The Salvation Army is facing a potential bankruptcy as it battles a severe funding shortfall, with its coffers exhausted.
Key points:The Salvation Army has already received more than $3.6 billion in public funding over the past decadeThe Government has pledged $300 million to the organisationThe Salvation Act is being used to cut back on the organisation’s costsThe Australian Taxation Office (ATO) has rejected a request to revoke a tax exemption for the organisation.
In an emergency statement, the Salvation Corporation said the Government’s decision to revoke the tax exemption was an “unfortunate decision that has not been supported by the Government”.
The Salvation Corporation is a charity established in 1901 by the Salvationist Church in Queensland.
Its main function is to provide financial support for the community.
It provides social services and is responsible for the delivery of programs to individuals and families in its communities.
The Salvationists also receive a small amount of Government funding through the Government Grants Program, which has helped the organisation to maintain its position in the community for decades.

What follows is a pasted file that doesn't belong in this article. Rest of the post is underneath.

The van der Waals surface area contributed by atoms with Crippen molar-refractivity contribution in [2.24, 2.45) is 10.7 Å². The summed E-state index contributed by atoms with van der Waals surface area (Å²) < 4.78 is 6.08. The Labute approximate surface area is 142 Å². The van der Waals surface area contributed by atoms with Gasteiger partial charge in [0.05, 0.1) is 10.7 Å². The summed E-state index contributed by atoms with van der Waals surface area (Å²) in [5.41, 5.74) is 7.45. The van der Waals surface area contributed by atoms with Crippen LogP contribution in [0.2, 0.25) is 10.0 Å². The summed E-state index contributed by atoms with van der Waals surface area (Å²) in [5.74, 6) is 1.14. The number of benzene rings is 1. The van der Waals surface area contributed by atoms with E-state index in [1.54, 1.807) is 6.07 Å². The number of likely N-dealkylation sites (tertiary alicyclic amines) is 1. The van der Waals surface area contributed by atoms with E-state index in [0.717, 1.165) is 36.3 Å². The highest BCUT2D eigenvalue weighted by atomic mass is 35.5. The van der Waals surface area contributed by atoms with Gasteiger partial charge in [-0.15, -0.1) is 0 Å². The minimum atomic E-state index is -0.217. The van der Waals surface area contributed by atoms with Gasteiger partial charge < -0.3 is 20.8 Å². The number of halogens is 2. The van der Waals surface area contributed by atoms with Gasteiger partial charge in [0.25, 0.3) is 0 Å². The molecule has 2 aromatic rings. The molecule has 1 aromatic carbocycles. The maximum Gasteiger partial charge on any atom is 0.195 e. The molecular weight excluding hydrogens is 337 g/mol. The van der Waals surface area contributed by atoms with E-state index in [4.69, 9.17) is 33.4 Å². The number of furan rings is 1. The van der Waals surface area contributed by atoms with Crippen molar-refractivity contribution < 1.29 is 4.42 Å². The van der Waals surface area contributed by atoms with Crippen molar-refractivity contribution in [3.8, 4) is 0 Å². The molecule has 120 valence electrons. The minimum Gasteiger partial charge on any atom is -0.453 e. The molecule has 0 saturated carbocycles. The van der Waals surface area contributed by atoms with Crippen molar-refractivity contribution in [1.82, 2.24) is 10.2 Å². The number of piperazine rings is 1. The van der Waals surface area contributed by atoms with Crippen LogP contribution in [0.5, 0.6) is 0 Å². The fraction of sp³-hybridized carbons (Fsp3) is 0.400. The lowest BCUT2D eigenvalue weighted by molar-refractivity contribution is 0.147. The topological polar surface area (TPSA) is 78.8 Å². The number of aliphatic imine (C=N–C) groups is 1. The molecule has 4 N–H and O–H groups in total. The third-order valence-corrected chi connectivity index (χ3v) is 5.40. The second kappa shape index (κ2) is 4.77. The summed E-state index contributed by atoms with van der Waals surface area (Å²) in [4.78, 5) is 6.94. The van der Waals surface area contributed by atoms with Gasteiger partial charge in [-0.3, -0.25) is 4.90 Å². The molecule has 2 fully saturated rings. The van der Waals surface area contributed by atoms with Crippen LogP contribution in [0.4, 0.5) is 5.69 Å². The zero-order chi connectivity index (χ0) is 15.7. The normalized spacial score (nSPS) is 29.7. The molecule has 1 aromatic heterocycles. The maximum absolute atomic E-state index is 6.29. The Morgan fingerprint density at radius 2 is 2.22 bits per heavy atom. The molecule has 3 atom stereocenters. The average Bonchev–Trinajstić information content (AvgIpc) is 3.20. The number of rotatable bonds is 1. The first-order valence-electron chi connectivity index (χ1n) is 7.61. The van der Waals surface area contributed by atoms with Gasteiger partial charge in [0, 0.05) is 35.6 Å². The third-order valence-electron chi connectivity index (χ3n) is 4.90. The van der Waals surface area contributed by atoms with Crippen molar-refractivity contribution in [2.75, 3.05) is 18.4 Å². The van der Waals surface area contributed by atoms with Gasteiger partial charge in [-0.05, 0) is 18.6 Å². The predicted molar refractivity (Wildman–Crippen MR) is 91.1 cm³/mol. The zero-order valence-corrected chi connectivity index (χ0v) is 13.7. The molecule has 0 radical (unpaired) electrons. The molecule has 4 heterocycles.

The organisation has received $3,061.5 million in public support over the last 10 years, and has received more government funding than any other Australian organisation.
The Government is pledging $300,000 to the Salvation Corp, to be paid to the charity by September.
The ATO said the decision to end the exemption would have no impact on the Government funding, as the Government had not requested to revoke it.
However, it said the exemption could be revoked if it was determined the Salvation Corps was not complying with the requirements of the Act.
The government’s announcement on Friday was made in response to a request by the ATO to revoke an exemption for a limited number of charities, including the Salvationists, the Christian Brothers and the Catholic Archdiocese of Brisbane.
Topics:government-and-politics,government-of-the-parliament,social-policy,brazil,brisbane-4000,qldFirst posted April 06, 2020 12:27:14Contact James TaylorMore stories from Queensland